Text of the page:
Tuesday, May 12, 2015

Friday, May 8, 2015

A Lunar LOW Rider

Hey Space Placers!

My ALL TIME favorite spacecraft, the Lunar Reconnaissance Orbiter (LRO), is still going strong in lunar orbit.

The mission controllers at NASA Goddard Spaceflight Center (GSFC) have made LRO a lunar LOW rider spacecraft as they took LRO's orbit down to a mere 12 miles above the Moon's South Pole! That is the lowest LRO has ever been.

Artist's Conception of LRO
The lower altitude will allow the instruments and cameras aboard LRO to gather data and pictures significantly better than in the past. The South Pole is an intriguing place to explore on the Moon because we know there is water in craters that never receive sunlight.

We can expect some exciting news from LRO in the coming months as the data and pictures start to come in.

LRO can last for years to come but is facing budget cuts that threaten to curtail a perfectly working spacecraft in lunar orbit. This would be a MONUMENTAL WASTE to do so. Write your congressman to SAVE LRO.

Sky Guy in VA

Wednesday, May 6, 2015

New Galactic Distance Record Holder

Hey Space Placers!

Here is the new record holder for the farthest  measured galaxy:

Known as EGS-zs8-1 it is seen when it was only 100 million years old or over 13 billion years ago.

Make sure you look at the amazing galaxies in the picture. They are amazing.

Sky Guy in VA

Saturday, May 2, 2015

Sky Guy Viewing ALERT!! See Mercury in the Western Sky

Hey Space Placers!

If you read my recent columns on the MESSENGER spacecraft and its crashing into the planet Mercury, now is the time to see where it all happened.

Mercury is visible in the Western sky about an hour after sunset and will be for the next week or so. The key to finding Mercury is having a western horizon view that is clear of trees and buildings. Binoculars will help immensely in your search as will this diagram below.

Venus on May 2nd has just passed between Zeta and Beta Tauri, and Aldebaran far below is lining up with Mercury. (These scenes are drawn for 40° north latitude. Far north or south of there, the scene will be tilted left or right, respectively, compared to this view.) - See more at: http://www.skyandtelescope.com/observing/this-weeks-sky-at-a-glance-may-1-9/?et_mid=747161&rid=246413889#sthash.1Wq6mevH.dpuf
Make sure you find Mercury and not Aldebaran. Mercury will be more yellowish-white in color while Aldebaran has a reddish-orange color.

When you look at Mercury say a "thank you" to MESSENGER for the great data and images returned by the plucky spacecraft. It crashed on April 30th after running out of fuel and made a new 52-foot wide crater.

Good luck and clear skies!

Sky Guy in VA

Friday, May 1, 2015

MESSENGER Spacecraft Impacts Mercury

Hey Space Placers!

NASA's MESSENGER spacecraft impacted the surface of Mercury - see my previous blog for background - as expected on April 30th at 3:26 p.m. EDT. As a result a new 52-foot crater was created.

We learned a lot about Mercury because of MESSENGER.

Here is the last picture transmitted by MESSENGER.

Image Credit: NASA/Johns Hopkins University Applied Physics Laboratory/Carnegie Institution of Washington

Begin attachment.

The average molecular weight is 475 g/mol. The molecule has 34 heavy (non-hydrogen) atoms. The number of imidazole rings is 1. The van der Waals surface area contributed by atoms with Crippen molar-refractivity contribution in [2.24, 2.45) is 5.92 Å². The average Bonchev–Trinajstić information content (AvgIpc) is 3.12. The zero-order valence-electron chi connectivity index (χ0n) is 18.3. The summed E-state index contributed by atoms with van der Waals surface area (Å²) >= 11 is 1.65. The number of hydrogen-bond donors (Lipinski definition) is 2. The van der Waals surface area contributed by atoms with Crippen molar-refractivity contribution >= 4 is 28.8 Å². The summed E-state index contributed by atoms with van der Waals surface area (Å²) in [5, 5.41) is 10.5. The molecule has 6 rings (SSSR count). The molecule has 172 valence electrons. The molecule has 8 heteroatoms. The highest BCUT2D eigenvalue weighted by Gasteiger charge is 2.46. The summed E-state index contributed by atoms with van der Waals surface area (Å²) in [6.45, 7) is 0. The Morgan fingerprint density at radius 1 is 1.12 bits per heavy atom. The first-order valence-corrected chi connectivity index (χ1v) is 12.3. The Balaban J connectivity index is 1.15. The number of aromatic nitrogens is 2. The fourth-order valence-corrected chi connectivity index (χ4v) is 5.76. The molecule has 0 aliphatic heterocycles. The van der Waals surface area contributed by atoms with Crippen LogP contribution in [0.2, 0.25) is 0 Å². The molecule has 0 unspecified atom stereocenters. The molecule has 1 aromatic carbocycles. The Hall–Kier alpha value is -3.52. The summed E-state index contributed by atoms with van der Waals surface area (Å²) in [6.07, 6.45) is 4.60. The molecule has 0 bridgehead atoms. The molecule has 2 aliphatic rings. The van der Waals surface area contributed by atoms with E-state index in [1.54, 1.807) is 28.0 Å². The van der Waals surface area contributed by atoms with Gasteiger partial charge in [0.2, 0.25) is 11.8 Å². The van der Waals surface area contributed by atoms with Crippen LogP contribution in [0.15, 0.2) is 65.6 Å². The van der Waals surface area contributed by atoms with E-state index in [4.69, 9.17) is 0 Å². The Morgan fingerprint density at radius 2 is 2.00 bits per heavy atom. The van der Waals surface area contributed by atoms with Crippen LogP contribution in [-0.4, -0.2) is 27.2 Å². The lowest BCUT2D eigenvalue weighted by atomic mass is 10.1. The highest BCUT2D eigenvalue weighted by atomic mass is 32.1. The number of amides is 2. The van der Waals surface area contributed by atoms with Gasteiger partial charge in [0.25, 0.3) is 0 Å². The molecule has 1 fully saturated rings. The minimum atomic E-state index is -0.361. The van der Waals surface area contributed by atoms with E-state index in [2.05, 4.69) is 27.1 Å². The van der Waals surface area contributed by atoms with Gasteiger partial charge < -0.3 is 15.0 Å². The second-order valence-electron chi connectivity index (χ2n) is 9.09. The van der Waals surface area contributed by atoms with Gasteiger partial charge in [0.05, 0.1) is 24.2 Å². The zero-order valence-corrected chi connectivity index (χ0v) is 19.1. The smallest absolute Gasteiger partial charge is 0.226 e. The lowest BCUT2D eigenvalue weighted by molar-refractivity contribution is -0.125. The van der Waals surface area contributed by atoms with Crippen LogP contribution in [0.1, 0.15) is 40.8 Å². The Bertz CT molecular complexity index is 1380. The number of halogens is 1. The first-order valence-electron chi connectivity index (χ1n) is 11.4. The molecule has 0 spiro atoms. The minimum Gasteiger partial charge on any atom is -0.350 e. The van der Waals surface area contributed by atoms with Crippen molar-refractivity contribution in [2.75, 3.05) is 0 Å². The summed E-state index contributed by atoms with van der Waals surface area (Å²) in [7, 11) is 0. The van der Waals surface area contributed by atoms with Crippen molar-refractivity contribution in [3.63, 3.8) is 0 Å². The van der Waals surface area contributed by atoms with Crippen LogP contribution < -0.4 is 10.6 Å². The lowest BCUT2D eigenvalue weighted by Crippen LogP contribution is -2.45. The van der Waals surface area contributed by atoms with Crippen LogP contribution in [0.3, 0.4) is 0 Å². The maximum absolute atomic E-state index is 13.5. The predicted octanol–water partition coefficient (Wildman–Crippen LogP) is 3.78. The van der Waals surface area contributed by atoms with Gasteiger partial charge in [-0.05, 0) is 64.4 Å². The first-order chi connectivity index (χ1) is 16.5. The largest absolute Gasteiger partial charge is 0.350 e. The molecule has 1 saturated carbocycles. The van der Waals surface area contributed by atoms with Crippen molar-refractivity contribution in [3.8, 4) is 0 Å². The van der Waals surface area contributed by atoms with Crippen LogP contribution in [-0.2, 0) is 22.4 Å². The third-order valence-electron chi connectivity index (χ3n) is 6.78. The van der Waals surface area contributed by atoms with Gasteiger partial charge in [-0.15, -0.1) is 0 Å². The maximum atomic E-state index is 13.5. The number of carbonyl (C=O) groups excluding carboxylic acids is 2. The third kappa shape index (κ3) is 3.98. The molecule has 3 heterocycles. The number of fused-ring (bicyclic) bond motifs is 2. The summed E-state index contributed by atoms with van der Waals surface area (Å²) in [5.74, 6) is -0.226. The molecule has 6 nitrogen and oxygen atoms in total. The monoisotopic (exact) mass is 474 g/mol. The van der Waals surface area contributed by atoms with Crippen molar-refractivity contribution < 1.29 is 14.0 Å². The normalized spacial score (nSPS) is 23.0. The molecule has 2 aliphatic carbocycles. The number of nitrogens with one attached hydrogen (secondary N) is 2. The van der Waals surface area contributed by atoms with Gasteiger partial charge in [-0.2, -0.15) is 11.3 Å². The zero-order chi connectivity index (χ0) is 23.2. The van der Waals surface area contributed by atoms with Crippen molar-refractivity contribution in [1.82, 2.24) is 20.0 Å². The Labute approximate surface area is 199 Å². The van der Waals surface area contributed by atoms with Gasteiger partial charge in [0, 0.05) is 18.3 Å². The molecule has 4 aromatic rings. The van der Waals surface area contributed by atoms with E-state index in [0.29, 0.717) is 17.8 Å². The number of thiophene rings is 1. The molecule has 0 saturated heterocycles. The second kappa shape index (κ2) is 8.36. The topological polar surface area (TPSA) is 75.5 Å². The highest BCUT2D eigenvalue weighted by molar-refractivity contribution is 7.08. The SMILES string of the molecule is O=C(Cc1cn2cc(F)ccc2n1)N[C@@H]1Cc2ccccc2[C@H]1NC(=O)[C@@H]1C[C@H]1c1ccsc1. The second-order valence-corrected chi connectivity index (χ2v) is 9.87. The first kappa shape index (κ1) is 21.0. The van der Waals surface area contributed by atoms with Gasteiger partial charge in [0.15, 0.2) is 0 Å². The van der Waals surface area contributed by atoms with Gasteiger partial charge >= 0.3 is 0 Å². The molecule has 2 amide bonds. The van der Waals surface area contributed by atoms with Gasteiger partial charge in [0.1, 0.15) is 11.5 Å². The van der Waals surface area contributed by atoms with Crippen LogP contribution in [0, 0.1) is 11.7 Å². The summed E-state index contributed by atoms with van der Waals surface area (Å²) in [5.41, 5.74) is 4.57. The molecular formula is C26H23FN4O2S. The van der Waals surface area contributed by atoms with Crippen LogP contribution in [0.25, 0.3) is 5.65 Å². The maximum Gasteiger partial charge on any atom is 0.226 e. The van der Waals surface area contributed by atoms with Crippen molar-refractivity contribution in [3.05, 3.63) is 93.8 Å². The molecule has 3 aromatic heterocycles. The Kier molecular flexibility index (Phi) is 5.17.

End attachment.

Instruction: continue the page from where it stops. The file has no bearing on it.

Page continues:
Mercury will be in the western sky soon so we can all look at the golden yellow-ish colored planet and remember this intrepid and highly successful spacecraft.

Sky Guy in VA

Thursday, April 30, 2015

Pluto SURFACE Features Photographed by New Horizons Spacecraft

Hey Space Placers!

Today (4/29/150 NASA released images from the New Horizons spacecraft that shows SURFACE features on Pluto.

(Image credit: NASA/Johns Hopkins University Applied Physics Laboratory/Southwest Research Institute)

The images strongly suggest the presence of a polar cap on Pluto and show the main moon of Pluto Charon in orbit around the dwarf planet - HOW COOL IS THAT!?

We are fast approaching July 14, 2015 when New Horizons will flyby the Plutonian system. Each day the view of Pluto gets bigger and better.

Stay tuned!

Sky Guy in VA

Wednesday, April 29, 2015

3 New Super Earths Discovered

Hey Space Placers!

Astronomers have found three new "Super Earths" orbiting a nearby star. The star, HD 7924, is located 54 light years away which is really close by.

Artist’s impression of a view from the HD 7924 planetary system looking back toward our sun, which would be easily visible to the naked eye. Since HD 7924 is in our northern sky, an observer looking back at the sun would see objects like the Southern Cross and the Magellanic Clouds close to our sun in their sky. Art by Karen Teramura & BJ Fulton, UH IfA.

These extrasolar planets -also known as exoplanets -  orbit their star closer than our own planet Mercury orbits the Sun. They orbit their star in just 5, 15 and 24 days! By comparison Mercury orbits the Sun every 88 days.

Thousands of extrasolar planet candidates have been discovered and it is estimated that there may be at least a 100 billion extrasolar planets in our Milky Way Galaxy.

To date there has been no exoplanet discovery made of a planet like Earth in terms of size and mass. When we do find one will it be located in the "habitable zone" where liquid water can exist? Our precious planet's characteristics that support life are not necessarily unique in our Galaxy. But so far it seems to be somewhat uncommon in the zoo of planets beyond our solar system.

Sky Guy in VA